With the intrusion of early artificial intelligence (AI) applications, ranging from image recognition to machine translation, in day-to-day lives and with people beginning to perceive life with robo-advisors and autonomous vehicles, it is time for Europe to shape its own AI future based on people’s shared perception.
If Europe doesn’t act quickly, then the impact of AI on humans’ lives, their cognitive processes, their jobs, and their societal and interpersonal relations will be decided somewhere else. This is the key message of a JRC new report titled “Artificial Intelligence: A European perspective.”
The aim of the study is to look at the global advancement of AI in present times and outline some of the pitfalls and options for EU policymakers in view of the competing visions and intense competition from both China and the US.
Benefits and concerns over AI
The study takes stock of the latest advancements in the AI field ensuing from improved algorithms, increased processing power, and the phenomenal development in the variety and volume of digital data.
It found that although ensuing applications of AI can be highly advantageous, they also pose a number of concerns, particularly in sensitive areas like the criminal justice system, human resource management, or political campaigning. A major area of concern is that several AI methods are similar to “black boxes” and, added to this, there is a lack of complete understanding of their internal workings. This restricts the scientific analysis of algorithms, the ability to recover from confrontational events, and complicates the supervision of humans.
US, China, Europe—diverse approaches to AI
Hence, it becomes all the more significant as to what vision should be followed in the AI development. The report also states that AI players are presently focused on the US, Europe, and China with discrete differences in their outlook.
In between “AI for control” and “AI for profit,” Europe can possibly embrace “AI for society” and make fair AI systems the trademark of European development in this field. Such systems are known to be “secure and ethical by design.”
Avoiding brain drain—a challenge for Europe
In this attempt, Europe can bank on its strengths in automotive, research, robotics, and even data protection, says the report. If innovation is encouraged in AI, top talent can be attracted and local initiatives can be supported, or else, a brain drain from Europe will hinder the economic prospects.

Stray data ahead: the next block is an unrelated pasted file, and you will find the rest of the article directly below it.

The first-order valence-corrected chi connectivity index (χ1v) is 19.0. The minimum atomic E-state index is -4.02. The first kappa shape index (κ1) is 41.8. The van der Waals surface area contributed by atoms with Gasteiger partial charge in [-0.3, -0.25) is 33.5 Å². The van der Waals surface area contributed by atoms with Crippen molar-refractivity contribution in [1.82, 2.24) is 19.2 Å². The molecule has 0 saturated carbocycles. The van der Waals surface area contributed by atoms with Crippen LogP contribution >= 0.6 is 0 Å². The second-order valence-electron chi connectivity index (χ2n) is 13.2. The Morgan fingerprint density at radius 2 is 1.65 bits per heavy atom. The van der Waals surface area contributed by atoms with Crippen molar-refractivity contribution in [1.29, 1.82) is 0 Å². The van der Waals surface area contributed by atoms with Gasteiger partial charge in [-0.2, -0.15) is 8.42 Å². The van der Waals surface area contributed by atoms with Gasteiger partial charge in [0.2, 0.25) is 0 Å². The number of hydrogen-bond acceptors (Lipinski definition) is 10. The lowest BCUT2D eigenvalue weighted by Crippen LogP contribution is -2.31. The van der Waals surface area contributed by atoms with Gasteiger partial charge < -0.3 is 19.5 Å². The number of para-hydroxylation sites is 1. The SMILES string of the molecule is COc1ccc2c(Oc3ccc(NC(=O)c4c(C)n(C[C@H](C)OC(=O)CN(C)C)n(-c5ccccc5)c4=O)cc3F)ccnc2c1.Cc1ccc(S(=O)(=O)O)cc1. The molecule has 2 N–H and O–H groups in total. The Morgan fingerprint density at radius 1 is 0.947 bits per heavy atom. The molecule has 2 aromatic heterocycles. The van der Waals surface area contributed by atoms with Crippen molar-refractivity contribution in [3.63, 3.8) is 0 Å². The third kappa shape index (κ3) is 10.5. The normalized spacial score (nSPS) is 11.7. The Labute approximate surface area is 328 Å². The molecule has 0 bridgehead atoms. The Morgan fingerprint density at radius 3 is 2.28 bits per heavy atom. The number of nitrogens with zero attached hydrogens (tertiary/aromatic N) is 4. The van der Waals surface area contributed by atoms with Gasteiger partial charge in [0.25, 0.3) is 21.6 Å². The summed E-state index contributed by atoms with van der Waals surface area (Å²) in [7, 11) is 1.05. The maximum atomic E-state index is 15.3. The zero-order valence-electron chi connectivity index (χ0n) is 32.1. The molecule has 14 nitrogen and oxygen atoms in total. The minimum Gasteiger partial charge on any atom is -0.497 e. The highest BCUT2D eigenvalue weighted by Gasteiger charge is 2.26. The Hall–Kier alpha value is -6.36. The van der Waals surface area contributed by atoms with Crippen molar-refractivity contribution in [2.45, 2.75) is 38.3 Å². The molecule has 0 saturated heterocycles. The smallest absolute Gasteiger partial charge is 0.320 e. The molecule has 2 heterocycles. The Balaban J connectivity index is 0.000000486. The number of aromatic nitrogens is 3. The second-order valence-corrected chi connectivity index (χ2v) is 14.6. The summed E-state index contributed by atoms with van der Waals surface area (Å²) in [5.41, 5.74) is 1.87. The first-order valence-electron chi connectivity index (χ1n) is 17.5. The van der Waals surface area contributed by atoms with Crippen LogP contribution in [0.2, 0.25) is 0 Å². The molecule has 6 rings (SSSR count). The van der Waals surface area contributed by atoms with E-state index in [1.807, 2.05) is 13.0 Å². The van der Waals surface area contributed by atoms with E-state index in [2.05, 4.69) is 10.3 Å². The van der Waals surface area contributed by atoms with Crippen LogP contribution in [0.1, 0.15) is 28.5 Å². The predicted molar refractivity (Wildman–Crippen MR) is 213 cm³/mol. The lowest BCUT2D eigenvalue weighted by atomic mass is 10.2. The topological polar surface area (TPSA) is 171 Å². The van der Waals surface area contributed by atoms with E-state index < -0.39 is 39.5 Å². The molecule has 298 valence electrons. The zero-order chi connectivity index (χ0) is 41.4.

For instance, it has been projected that globally, there are only approximately 22,000 PhDs on AI and 5000 scientists who have delivered presentations on AI studies at scientific conferences. However, there is still a huge demand for many more. Consequently, salaries are increasing phenomenally and training skilled Europeans without offering them incentives afterward will further increase the brain drain from Europe.
The threat of becoming a “data colony”
Another major concern is the application of data. If European values and interests are asserted in the way the data is applied, then such data can boost people’s economic growth. If this is not done, then there is a risk of ending up as a “data colony.” At present, the huge amounts of data offered by governments, companies, and citizens in Europe end up outside the continent. The data can be managed in a better way and can be enriched with semantic context, which is critical for training novel algorithms.
Jobs landscape will change
The report also claims that AI will reorganize the present jobs landscape with both winners and losers—an aspect which is equally important.
Investment should be made in better education and re-skilling to help workers to scale up the rungs of drudgery, or else, there will be countless numbers of European who will no longer have jobs.
Coordinated strategy with a European flavor needed
In conclusion, the report says that if the EU wishes to get AI right, then a coordinated strategy is required that builds on its strengths in industry and research, on its traditions in balancing the societal and individual interest, and on its diversity which can be harnessed via local data sharing ecosystems.
The EU’s network of Digital Innovation Hubs, in particular, could play a central role in the advancement of local ecosystems, bringing AI training, computing, data, and local collaborations together to devise AI solutions that address local problems.
AI at the European Commission
To draft ethics guidelines, the European Commission has set up the European High-Level Group on Artificial Intelligence. Such draft ethics guidelines will be conducive to feedback from the European AI Alliance later in December. In April 2018, the Commission presented its European approach to AI and will also present a coordinated plan on December 7th, 2018.